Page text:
Recently, Street Fighter 6 held its first-ever closed beta test. We spent almost 30 hours with the game, and share everything we’ve learned, from the Battle Hub to the true strength of Modern Controls.
Over the course of Street Fighter 6‘s closed beta weekend, we spent almost 30 hours playing the game. Throughout our time, we got accustomed to all of the new mechanics in countless matches against other players. If you’re not sure about getting stuck into the latest Street Fighter title, never fear, for we’ve assembled all of our learnings into one handy place.
We spent the majority of our time with Street Fighter 6 using classic controls, with an arcade stick on PC.
1. Don’t underestimate Modern Controls
Modern Controls is a brand-new way to control your character. Gone is the six-button traditional input system, and in its place is a Smash Bros-like replacement. For those who are already used to the traditional input system, this probably isn’t for you. However, newcomers should take a look if they seek to play Street Fighter 6 casually. It can still be used intelligently in competitive matches.
However, you might be limited to using certain combos which are already dialed in. Essentially, you’re playing the character with frame-perfect links, but you’ll still need to learn and use the fundamentals of battle. We lost to multiple Modern Controls players over the course of the beta, and that’s a testament to how robust it is. So, if you’re looking to casually dabble, Modern Controls might be for you.
However, in the long run. Modern Controls will be a crutch, once you get to a certain level of play. You will not have access to all of your normal attacks, since the game makes a choice for you. So, if you’re looking to pick up this new control method, be wary of its shortcomings.
2. Drive Impact is a helpful tool, but easily punished
If you hit both your heavy punch and kick buttons at the same time, you perform a Drive Impact, which can beat out almost any attack that your opponent throws at you. When used correctly, it’s a powerful tool that can leave your enemies stunned in a corner, or in the middle of a combo. However, it depletes your drive gauge and can be punished if you time it wrongly. Your opponent can also parry it, throw it, or break through it with an attack that dishes out three hits or more.
It’s likely to be a move that’s exploited in the lower ranks of the game, however, you have numerous responses to it in your pocket. It’s not overpowered, just yet another tool in your growing arsenal of moves.
Drive Impact makes for a much more careful neutral game in Street Fighter 6, so be sure to keep your eyes on when that color splash appears to counter.
3. Training Mode is your closest ally
Street Fighter 6’s training mode is among one the most robust that we’ve ever seen. Not only is it a great place to hone your skills, but the addition of multiple options allows you to practice certain scenarios. Having trouble with getting your butt kicked after someone jumps in? Just drill in anti-air practice.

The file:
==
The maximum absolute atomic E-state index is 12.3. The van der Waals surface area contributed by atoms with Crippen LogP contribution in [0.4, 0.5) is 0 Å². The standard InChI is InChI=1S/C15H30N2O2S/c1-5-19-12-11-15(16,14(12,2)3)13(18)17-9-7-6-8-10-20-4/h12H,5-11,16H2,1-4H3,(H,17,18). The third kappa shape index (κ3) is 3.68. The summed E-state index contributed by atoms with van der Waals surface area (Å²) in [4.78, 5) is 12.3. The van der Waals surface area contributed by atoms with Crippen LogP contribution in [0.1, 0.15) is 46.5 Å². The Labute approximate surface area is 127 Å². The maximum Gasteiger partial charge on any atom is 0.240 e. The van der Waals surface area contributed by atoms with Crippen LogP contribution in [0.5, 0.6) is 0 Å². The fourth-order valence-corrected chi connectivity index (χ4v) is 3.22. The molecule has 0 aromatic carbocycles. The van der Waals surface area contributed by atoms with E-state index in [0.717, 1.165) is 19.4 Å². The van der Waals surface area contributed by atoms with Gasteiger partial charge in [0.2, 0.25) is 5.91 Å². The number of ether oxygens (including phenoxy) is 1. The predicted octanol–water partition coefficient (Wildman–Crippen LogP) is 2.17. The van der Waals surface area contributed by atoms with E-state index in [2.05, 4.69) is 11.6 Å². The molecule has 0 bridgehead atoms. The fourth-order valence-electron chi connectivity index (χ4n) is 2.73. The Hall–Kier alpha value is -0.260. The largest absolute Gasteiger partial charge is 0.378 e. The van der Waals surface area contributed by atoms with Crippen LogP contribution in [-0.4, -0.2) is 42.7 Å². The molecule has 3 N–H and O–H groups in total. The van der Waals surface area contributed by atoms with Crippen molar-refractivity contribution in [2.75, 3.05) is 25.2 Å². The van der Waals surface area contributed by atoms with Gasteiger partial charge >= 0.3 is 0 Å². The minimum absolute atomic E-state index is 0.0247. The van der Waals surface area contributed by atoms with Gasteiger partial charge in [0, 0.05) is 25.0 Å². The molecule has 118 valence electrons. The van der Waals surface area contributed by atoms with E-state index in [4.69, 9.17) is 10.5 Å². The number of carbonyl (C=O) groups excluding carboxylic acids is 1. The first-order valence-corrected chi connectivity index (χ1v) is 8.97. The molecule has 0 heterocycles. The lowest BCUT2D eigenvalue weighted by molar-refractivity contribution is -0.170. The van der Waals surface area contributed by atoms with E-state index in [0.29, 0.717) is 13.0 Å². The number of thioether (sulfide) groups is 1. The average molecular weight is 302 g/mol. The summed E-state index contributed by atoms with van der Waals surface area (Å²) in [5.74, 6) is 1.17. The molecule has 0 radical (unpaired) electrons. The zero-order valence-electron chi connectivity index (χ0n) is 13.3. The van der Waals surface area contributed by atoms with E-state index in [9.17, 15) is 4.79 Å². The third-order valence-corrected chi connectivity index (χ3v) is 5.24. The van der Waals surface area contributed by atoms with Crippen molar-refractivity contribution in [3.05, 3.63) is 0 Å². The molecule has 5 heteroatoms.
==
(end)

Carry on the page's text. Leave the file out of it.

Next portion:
For the more advanced players, you can also check out which one of your normal attacks can be canceled into a special move. But, it still manages to go even further. You also have the ability to view frame data live, which is an absolutely essential part of learning your character. Words can’t really describe how great this is, especially if you are looking to chain together a combo.
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We drilled in a couple of Ken’s Drive Rush combos in training mode, where I could easily put together a chain of moves that combo, which you can now visually ascertain. It’s no doubt a place that many players will be living in for months.
4. Be wary of burnout
Your Drive Gauge is one of the most important resources you have in the game and can be used in various ways. You can spend it on performing a Drive Impact, Parry, Drive Rush, or an Overdrive move. However, it will also deplete on block. It’s easy to get burned out, and it’s a poor position to be in. Your character won’t be able to respond quite as quickly, and you can be punished much easier. To compound this, you’ll also not be able to use any moves that use the meter until the gauge is completely full. We saw oodles of players in the Street Fighter 6 closed beta burning out too early, and remaining at a disadvantage for a significant portion of the round.
So, while that Drive Rush combo might look great in training mode, you’ll have a much more difficult time of it if you whiff it, and end up spending too much of your meter and getting burned out in the process. Use your resources wisely.
5. The Battle Hub is a great place for friendly matches
The Battle Hub is bright, lively, and social. Not only are you able to meet up and interact with friends, you also get to spectate their matches in a fun environment. There’s even a store where you can purchase cosmetics to customize your avatar. It’s a nice little touch and adds an enhanced social element to the game that was never really there in previous titles.
It results in the game having a much more cohesive community feel. It was strange to think that you could pull up into a cabinet with some of the world’s strongest players, but Street Fighter 6 makes it quick and easy.
The Battle Hub doesn’t have any bearing on the game, or its mechanics, but it’s still a lovely place to hang out with your friends between matches. We only wished that we could wager our in-game currency in a custom match for slightly higher stakes, and of course, more hype.
Street Fighter 6 continues to go from strength to strength with every showing, and we can’t wait to see more.